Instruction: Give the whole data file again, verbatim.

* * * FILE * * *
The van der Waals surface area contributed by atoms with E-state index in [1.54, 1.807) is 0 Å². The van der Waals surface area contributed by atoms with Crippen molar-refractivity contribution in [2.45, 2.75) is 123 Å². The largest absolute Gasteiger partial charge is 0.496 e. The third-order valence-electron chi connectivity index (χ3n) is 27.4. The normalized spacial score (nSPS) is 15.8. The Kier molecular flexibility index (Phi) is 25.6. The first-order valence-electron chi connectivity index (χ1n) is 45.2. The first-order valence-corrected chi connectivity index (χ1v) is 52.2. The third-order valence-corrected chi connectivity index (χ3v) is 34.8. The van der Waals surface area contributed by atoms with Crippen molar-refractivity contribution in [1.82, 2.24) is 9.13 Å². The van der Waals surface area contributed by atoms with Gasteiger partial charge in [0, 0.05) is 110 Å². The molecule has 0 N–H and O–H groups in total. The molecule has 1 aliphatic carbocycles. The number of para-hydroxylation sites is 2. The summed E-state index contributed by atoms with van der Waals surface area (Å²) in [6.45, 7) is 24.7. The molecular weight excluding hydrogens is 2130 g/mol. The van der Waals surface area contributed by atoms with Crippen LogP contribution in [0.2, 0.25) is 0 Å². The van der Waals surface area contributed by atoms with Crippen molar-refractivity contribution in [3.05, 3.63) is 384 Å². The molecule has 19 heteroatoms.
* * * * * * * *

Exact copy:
The van der Waals surface area contributed by atoms with E-state index in [1.54, 1.807) is 0 Å². The van der Waals surface area contributed by atoms with Crippen molar-refractivity contribution in [2.45, 2.75) is 123 Å². The largest absolute Gasteiger partial charge is 0.496 e. The third-order valence-electron chi connectivity index (χ3n) is 27.4. The normalized spacial score (nSPS) is 15.8. The Kier molecular flexibility index (Phi) is 25.6. The first-order valence-electron chi connectivity index (χ1n) is 45.2. The first-order valence-corrected chi connectivity index (χ1v) is 52.2. The third-order valence-corrected chi connectivity index (χ3v) is 34.8. The van der Waals surface area contributed by atoms with Crippen molar-refractivity contribution in [1.82, 2.24) is 9.13 Å². The van der Waals surface area contributed by atoms with Gasteiger partial charge in [0, 0.05) is 110 Å². The molecule has 0 N–H and O–H groups in total. The molecule has 1 aliphatic carbocycles. The number of para-hydroxylation sites is 2. The summed E-state index contributed by atoms with van der Waals surface area (Å²) in [6.45, 7) is 24.7. The molecular weight excluding hydrogens is 2130 g/mol. The van der Waals surface area contributed by atoms with Crippen LogP contribution in [0.2, 0.25) is 0 Å². The van der Waals surface area contributed by atoms with Crippen molar-refractivity contribution in [3.05, 3.63) is 384 Å². The molecule has 19 heteroatoms.